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Monday, 15 February 2010

Mac Farlane resurrects mas

Marion Seelbach of Germany, left, Bernd and Beatrice Hirnschrodt of Austria, right, look at the illustration on the front wall of Brian Mac Farlane’s mas camp on Rosalino Street, Woodbrook. Photos: Dilip Singh

On the front wall of Brian Mac Farlane’s mas camp on Rosalino Street, Woodbrook, there is a large cream and brown illustration of Carnival in Port-of-Spain in 1888. It is a copy of an actual illustration done by one Milton Prior for a London newspaper of that time. Resurrection, Mac Farlane’s presentation this year, seeks to reproduce as closely as possible the bats, jab molassies (molasses devils), cow heads, burrokeets (donkeys), dragons and other mas of the 1870s to 1930s. It was the mas that came from the “jamette society” of Port-of-Spain, University of the West Indies Creative Arts lecturer, Lari Richardson, browsing around the camp last Monday, offered.
Eva Kenton of England views costumes on display.


The costumes were designed by Mac Farlane but the ideas were derived from Professor Jeff Henry’s book, Behind the Mas. It is the kind of mas that seems to attract foreigners, like 34-year-old Jeremy Powell of Miami and his Trinidadian friend, Brian Wong Won, who came early to collect their stickfighter costumes. “It’s similar to what we are doing for J’Ouvert. Brian is bringing out a band called Mas Jumbies,” Powell said. Eva Kenton of England, who visits Carnival all over the world, from Rio de Janeiro to Venice, seemed enthralled by the displays in the reception area. “I am trying to get as much Carnival information as possible,” she said. Austrian couple, Bernd and Beatrice Hirnschrodt, who visited the camp, said they were making a documentary on T&T Carnival, while German, Marion Seelbach, was helping out and playing with the band.
LEFT: Workers putting the finishing touches on costumes in Mac Farlane’s mas camp.
RIGHT: Delia Carmino attaches bells to a jab molassie costume.


Invoking fear
There are over 1,000 costumes in the band and the sign, “Sold Out”, was above many of the 16 sections on display at the camp. Costumes range from $2,800 to $3,800, plus VAT. “Bats,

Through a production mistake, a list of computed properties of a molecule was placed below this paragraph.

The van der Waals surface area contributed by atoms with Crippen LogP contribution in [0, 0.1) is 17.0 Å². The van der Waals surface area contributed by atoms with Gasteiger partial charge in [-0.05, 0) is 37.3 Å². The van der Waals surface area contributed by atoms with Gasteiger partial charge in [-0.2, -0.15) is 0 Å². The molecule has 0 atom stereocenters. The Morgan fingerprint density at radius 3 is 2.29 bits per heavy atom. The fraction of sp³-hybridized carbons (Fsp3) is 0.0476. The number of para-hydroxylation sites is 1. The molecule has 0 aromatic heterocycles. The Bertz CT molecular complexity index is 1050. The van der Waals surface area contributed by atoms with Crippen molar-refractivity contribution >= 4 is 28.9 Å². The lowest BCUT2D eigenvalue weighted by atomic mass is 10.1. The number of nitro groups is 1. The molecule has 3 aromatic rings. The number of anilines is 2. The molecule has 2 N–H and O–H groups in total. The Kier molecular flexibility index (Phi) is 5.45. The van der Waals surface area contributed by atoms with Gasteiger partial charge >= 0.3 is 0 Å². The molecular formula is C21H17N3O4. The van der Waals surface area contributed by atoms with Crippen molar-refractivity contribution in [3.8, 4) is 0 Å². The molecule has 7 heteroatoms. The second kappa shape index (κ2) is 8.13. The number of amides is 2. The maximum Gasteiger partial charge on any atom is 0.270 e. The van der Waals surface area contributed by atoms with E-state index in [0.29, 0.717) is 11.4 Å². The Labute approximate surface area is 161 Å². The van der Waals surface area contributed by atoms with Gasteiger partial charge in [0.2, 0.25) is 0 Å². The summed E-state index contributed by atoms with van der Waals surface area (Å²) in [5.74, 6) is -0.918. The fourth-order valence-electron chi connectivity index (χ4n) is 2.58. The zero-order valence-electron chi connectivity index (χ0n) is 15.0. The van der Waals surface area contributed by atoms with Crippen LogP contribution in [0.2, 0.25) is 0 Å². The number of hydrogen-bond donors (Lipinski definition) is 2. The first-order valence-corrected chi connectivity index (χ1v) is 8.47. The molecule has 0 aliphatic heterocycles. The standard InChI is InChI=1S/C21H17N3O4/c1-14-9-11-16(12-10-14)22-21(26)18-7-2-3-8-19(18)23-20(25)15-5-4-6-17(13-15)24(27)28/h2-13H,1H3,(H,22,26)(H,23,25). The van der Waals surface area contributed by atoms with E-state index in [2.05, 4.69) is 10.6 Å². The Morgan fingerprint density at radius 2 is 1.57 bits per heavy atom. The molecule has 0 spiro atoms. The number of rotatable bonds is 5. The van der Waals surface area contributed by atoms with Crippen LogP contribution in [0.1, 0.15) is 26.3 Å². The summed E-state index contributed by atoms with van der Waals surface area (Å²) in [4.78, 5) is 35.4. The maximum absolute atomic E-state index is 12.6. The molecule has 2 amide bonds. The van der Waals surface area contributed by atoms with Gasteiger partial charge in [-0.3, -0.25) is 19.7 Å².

Red Indians and Black Indians went first,” Maurice Chevalier, public relations officer, said. A mannequin in the full dress of a woman of the plantation era holding a child stood prominently in the middle of the reception room. “It’s from the section, Baby Doll,” Chevalier said. “It represents a bondwoman taken by the slave owner for copulation, who bore a child for him.”

A sailor with a very long nose made like a phallus stood nearby.
“It’s from the Suck Me Nose Sailor section,” Chevalier said.
“It represents misbehaving sailors who landed at the port and went carousing about town.” A costume of a woman on a horse is from the section, Soumayree. It depicts a Hindu religious rite in which the horse was used in worship to the goddess, Durga (Kali), Chevalier said. A demonic-looking cow’s head comprises most of the Mad Cow but it only depicts cattle brought to the island at the time which went “mad” after their long sea’s journey, Chevalier explained. The Bat section shows that bats were plentiful in T&T in the old days and mas makers found it easy to mimic them. The king of Mac Farlane’s band The Dragon Can Dance, a massive dragon with wide open mouth and prominent teeth, was already placed first in the preliminaries of the King of Carnival competition.

                                   Maurice Chevalier, public relations officer, shows the Suck Me Nose Sailor.

Queen, Dame Gwo Bunda, with oversized bust and rear end, placed first. All in earthy browns and creams, with no glitter, it’s not the “pretty mas” of Trini Revellers. “Costume like Jab Molassie is macabre mas, the kind that invokes fear,” Chevalier said. Mac Farlane’s band is one of the large ones that do not import costumes. “Everything is locally made,” Chevalier said, with almost reverence. Distribution began last Monday but workers were busy putting the finishing touches on costumes in a large shed. A sewing room with piles of costume material and dozens of finished pieces on racks in a nearby room also testified to Chevalier’s claim.
Ryan Persad, left, and Damian Moore reinforce cows’ heads..
“Everything is made individually, one piece at a time,” he stressed. “So much is being done outside. We make an effort to maintain the local creativity.” While there is some wire bending, most of Mac Farlane’s mas seems to be made from cloth and papier mache. In the mas camp, youths, Ryan Persad and Damian Moore, reinforced cows’ heads while Delia Carmino attached tiny bells to jab molassies. Carol le Pierre put earrings on female sailors and Vanessa Bowyer and Judy de Freitas stuck flowers on dame lorraines’ headpieces. Kirk Richmond monitored large bags of finished costumes in the distribution section of the camp waiting to be collected.


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